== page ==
Going back to a Main Street economy might just save us from ourselves. Why? Because the more impenetrable the global economy grows, the more difficult it becomes for would-be entrepreneurs to elbow their way in to the feeding trough otherwise known as the American Dream. President Woodrow Wilson, as far back as 1913 in a book titled “The New Freedom”, bemoaned the fact that we have a “system of credit” that all but precludes the little guy. We pay more taxes yet become, essentially, debtors, producing very little. Indeed, that is what the United States has become: Not the proud productivity-based economy of yesteryear, but a middle class-squeezing, downwardly mobile “consumer economy” whose very survival is dependent on the goodwill of global benefactors (investors). So when former Comptroller General David Walker talks about an $800 billion annual trade deficit with China in the chilling financial exposé “IOUSA”, this is the kind of leverage we’re giving away. Equally disturbing, it all but hog ties us where foreign policy is concerned. We can ill afford to anger nations who prop us up financially by opposing the actions of their Axis of Evil allies — i.e. it saber-rattling nationalists in Iran or Russia.

The fact that so many Americans have poor credit, little or no rainy day savings, and are defaulting in such vast numbers paints an unsustainable economic picture. But it isn’t just the little guy who is struggling. If nothing more, this debacle has proven that Big Business is more vulnerable than we thought. Looking back a year or so ago when the first rumblings on Wall Street were shaping up, sovereign Mid East wealth funds came to the rescue. Yet NASDAQ Chief Executive Bob Greifeld praised the 20 percent stake Arabs stood to gain in the exchange as “a good transaction for the U.S. capital markets system … it will make sure that NASDAQ is a key player in the global consolidation.” If “global consolidation”, arguably a euphemism for economic contraction, is what market bellwethers foresee, what does that say about the long-term solvency of the U.S. economy?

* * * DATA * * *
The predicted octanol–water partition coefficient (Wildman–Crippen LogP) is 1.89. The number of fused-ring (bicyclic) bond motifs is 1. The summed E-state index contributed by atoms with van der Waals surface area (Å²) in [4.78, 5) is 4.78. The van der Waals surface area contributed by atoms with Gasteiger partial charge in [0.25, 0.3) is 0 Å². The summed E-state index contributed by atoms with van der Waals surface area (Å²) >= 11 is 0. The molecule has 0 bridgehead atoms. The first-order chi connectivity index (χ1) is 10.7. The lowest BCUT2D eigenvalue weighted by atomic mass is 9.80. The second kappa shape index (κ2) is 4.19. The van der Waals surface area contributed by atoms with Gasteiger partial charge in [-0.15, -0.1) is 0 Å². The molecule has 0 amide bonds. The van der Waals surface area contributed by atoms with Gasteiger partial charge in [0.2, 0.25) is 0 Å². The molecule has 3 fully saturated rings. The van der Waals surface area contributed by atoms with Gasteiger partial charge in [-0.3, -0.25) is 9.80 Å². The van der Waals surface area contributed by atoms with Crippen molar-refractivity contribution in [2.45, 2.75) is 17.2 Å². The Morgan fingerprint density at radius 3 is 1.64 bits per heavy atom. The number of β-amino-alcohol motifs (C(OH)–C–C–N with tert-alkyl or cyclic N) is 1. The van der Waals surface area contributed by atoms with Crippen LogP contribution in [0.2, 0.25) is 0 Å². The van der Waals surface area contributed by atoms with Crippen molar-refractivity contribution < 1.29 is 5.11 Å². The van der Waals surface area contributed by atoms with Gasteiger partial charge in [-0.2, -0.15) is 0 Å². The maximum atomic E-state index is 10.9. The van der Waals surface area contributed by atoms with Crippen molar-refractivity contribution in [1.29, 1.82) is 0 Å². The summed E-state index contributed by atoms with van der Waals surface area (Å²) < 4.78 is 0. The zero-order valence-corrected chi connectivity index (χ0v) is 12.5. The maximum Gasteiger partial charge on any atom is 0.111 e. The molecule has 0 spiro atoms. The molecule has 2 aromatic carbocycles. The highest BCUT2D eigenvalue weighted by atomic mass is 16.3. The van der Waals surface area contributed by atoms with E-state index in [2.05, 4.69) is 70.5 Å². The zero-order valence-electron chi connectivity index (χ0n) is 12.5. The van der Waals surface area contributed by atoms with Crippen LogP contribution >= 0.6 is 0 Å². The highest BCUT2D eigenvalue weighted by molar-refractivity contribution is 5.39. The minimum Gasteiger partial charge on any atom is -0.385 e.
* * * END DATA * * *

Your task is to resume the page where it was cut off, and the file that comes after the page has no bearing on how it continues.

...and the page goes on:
“Last week, just by coincidence, our national debt exceeded the $10 trillion mark, and a lot of that money is owed to foreigners. The tide of money that washed away any sense of proportion or ethics on Wall Street also comes, in part, from overseas. When critics of the $700 billion bailout complain that it was passed just to keep foreign banks happy, there’s some truth to that. It’s a chilling sign of just how much national sovereignty we’ve signed away in return for overseas capital,” writes Atlanta Journal-Constitution columnist Jay Bookman.